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Gospel Seeds & Mission Harvests

by Joel Martínez

Illustration by Hal Sadler
Illustration by Hal Sadler
Image by: New World Outlook

New World Outlook, September/October 2007

The sowing of the gospel in the hearts and minds of the  Latino peoples has born bountiful fruit that will nourish the future church in the Western Hemisphere. The mission witness of the British Methodists in the Caribbean and of the United Methodists throughout the Latin American and Caribbean region, as well as parts of the United States, has been faithful to Wesley's vision of the whole world as one parish. For nearly two centuries, the Methodist missionary presence has enabled the planting of faith communities, the organizing of local churches, the establishment of educational institutions, the development of health and welfare programs, and the raising up of lay and clergy leaders in every nation of Latin America and the Caribbean and in the United States.

The church that emerged out of this mission planting has assumed a mission presence in most of the countries of the Americas. Indeed, the church among the Latino peoples of the hemisphere continues to make significant contributions to the world Methodist witness as well as to the wider ecumenical church. Wherever Methodism is planted, it assumes the missionary call to share the gospel with all of God's people to the uttermost parts of the earth.

The Fruits of Mission
As we respond to God's call into future mission, what might we learn from the experience and gifts of the church in Latin America and the Caribbean and among the Hispanic/Latino peoples of the United States? How might these gifts enrich our understanding and practice of faithful mission witness?

First, we would learn much about listening and living in ministry with the poor. From its very beginning, Methodism has understood itself to be called to be in mission with those on the margins. In the United States, as well as in all the countries of the hemisphere, great numbers of Latinos/ Hispanics live under the shadow of poverty. The church, as it proclaims hope and models justice, will be reaping new gospel harvests in community with the poor. In a world of increasing distance between rich and poor, we need to be renewed in our witness among the least.

Second, we have much to learn about the church's defense of human rights in conditions of oppression. The Methodist Church in many countries of Latin America and the Caribbean has risked persecution and suffering for raising its voice for the victims of torture and death squads. Methodists have done this regardless of left- or right-leaning political parties and dictatorships.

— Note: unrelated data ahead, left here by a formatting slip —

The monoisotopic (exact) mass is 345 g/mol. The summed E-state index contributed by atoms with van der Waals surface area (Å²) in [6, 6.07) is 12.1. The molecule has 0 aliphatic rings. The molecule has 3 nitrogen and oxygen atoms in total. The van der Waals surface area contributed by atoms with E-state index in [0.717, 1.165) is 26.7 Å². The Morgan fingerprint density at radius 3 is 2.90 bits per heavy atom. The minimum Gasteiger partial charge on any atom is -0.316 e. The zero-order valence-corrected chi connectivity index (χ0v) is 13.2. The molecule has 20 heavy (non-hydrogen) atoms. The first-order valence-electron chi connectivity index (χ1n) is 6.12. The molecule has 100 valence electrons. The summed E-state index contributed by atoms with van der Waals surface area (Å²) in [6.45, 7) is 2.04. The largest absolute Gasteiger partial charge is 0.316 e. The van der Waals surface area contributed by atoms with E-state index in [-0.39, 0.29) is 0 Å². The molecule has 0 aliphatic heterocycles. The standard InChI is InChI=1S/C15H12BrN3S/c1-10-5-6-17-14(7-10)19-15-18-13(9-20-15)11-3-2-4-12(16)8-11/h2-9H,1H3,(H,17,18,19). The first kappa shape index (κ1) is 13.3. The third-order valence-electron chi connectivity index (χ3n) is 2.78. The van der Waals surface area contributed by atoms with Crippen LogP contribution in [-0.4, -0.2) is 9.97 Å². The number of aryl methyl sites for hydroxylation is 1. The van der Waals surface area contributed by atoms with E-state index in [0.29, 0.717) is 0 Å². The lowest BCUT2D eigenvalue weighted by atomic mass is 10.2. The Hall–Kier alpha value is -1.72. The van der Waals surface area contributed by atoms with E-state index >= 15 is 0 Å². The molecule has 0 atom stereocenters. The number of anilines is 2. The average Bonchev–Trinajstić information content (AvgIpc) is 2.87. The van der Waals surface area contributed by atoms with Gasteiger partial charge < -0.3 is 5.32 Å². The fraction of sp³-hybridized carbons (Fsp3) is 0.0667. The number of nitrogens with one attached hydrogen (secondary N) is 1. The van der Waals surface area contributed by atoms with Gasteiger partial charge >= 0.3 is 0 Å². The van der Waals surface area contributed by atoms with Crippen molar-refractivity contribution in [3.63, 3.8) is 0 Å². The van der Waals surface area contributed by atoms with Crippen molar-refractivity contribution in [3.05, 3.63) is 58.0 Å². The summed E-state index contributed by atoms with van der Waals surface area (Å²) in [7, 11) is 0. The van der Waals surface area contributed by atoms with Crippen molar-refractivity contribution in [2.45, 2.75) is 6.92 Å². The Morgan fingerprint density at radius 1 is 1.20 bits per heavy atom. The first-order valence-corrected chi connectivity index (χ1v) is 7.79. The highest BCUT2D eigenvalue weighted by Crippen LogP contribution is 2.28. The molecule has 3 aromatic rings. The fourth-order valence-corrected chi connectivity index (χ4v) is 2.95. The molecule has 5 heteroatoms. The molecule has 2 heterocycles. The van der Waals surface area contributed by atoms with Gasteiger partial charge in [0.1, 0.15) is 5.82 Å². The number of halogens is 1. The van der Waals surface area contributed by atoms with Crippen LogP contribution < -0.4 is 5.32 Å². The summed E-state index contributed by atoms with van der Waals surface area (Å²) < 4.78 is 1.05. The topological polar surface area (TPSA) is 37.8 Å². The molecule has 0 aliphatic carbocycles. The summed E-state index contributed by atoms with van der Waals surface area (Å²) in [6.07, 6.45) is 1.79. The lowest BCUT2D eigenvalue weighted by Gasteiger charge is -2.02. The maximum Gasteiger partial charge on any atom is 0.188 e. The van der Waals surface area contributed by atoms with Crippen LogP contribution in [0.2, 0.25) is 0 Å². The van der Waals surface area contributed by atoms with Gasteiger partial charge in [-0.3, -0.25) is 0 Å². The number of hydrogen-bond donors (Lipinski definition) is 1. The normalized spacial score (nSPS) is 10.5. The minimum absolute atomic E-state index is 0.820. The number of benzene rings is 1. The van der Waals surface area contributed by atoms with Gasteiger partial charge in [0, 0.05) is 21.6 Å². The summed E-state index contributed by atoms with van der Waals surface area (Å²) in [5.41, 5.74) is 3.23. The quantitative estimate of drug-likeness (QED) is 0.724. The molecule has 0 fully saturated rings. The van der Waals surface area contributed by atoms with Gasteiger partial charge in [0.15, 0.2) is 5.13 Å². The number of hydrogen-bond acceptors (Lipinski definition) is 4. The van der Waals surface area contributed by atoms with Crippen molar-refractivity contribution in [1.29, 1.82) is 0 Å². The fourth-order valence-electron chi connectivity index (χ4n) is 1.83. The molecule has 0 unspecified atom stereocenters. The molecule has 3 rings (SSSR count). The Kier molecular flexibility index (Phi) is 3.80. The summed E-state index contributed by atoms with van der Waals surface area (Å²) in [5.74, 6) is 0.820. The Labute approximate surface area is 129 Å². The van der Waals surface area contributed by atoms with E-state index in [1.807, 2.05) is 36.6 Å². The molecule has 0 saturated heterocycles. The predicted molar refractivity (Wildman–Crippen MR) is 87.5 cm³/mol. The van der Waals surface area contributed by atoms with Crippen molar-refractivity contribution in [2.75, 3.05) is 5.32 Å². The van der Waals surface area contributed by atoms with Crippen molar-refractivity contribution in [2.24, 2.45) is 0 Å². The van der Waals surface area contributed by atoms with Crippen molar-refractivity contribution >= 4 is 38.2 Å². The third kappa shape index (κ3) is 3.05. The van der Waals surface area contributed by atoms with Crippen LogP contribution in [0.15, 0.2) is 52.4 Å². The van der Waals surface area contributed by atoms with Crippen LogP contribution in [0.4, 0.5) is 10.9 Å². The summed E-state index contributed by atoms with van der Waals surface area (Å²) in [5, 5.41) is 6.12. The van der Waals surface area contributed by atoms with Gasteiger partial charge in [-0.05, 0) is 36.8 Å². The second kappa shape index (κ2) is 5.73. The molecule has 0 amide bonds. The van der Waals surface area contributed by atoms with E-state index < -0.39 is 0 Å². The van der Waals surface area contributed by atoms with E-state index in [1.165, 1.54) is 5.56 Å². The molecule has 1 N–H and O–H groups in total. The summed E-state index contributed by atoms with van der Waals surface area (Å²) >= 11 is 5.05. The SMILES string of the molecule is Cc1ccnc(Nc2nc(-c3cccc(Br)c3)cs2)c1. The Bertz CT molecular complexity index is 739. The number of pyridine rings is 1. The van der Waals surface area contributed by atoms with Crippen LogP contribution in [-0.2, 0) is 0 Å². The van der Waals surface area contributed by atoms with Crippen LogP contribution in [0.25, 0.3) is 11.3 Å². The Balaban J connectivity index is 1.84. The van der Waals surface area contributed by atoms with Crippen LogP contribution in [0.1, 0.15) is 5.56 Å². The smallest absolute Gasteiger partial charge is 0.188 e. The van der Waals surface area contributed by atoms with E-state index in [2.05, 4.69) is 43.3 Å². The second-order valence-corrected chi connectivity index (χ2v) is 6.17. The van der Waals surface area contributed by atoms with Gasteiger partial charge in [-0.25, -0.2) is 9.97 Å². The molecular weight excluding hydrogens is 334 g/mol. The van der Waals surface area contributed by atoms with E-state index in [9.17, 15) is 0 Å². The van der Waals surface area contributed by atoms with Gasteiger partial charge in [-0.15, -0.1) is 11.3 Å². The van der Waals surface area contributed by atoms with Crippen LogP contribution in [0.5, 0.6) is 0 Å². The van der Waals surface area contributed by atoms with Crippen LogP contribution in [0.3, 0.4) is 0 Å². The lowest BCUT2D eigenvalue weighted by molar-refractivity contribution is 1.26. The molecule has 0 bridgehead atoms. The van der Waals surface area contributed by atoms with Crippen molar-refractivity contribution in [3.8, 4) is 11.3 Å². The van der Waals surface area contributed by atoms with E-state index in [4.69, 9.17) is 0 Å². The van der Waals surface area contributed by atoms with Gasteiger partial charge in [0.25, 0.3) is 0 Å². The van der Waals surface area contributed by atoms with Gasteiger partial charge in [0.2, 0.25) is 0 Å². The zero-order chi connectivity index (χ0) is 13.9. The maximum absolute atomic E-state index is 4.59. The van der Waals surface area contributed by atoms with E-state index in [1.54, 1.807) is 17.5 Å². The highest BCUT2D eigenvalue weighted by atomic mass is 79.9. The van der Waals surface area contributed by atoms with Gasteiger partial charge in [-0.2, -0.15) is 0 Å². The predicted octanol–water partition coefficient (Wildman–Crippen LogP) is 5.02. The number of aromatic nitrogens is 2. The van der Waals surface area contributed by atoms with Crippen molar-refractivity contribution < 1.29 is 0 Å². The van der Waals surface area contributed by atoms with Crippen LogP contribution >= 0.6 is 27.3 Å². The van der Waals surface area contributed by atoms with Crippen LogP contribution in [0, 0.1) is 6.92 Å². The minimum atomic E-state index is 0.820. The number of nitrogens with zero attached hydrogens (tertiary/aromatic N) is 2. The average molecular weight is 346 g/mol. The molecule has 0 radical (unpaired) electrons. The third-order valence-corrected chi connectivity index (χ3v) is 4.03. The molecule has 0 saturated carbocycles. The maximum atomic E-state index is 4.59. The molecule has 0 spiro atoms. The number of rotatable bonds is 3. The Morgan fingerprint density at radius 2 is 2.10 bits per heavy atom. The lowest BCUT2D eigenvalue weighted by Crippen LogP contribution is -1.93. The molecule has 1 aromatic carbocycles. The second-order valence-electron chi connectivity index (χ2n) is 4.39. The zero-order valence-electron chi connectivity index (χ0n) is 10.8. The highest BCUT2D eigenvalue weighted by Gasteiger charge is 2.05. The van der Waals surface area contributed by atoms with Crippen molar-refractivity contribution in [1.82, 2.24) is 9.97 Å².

This is a gift, a fruit of the church in Latin America and the Caribbean, to all Christians who are called to the mission of upholding justice for the persecuted.

Third, we have much to learn about evangelism as the call to personal and social transformation.

In the poor barrios and colonias in the United States, in the favelas (shantytowns) and the cinturones de miseria (poverty-stricken regions) throughout the hemisphere, following Jesus means serving and including neighbors.

The hopes and dreams of the whole community are a claim on and a call for the church. Jesus saves us in gracious community. The churches in Latino/Hispanic settings are most effective when their evangelism horizon is inclusive of the whole community.

Fourth, the Latino/Hispanic church can teach us the practice of “ecumenicity out of necessity.”  

There are many formal expressions of ecumenical cooperation. United Methodists are especially active in all these ecumenical groups. Our heritage and our doctrine encourage us. Too often, however, it is a practice of convenience. It is in the midst of grinding poverty and overwhelming need that Latin American and Caribbean Christians learn to pray and work together. This is a gift to the church that Christ calls to be one in Him.

Fifth, we can be helped to see mission as one throughout the hemisphere as Latin American, Caribbean, and US Latino/Hispanic Methodists speak of one America. Borders are all too real, but the gospel knows no permanent boundaries. The separations between peoples are not God's will, and they should not define the boundaries of our witness.

The gift of this vision moves us from isolation to a new encounter with Christ as one connected people. This great fruit of the gospel planting in Latin America and the Caribbean and in the hearts of US Latinos/Hispanics will nurture our United Methodist Church as we do mission together in God's future. This global ministry is God's gift to the entire church through the Latino/Hispanic witness.

Bishop Joel Martínez is the resident bishop for the Southwest Texas and the Rio Grande Conferences. He currently serves as the president of the General Board of Global Ministries' Board of Directors.


Date posted: Sep 01, 2007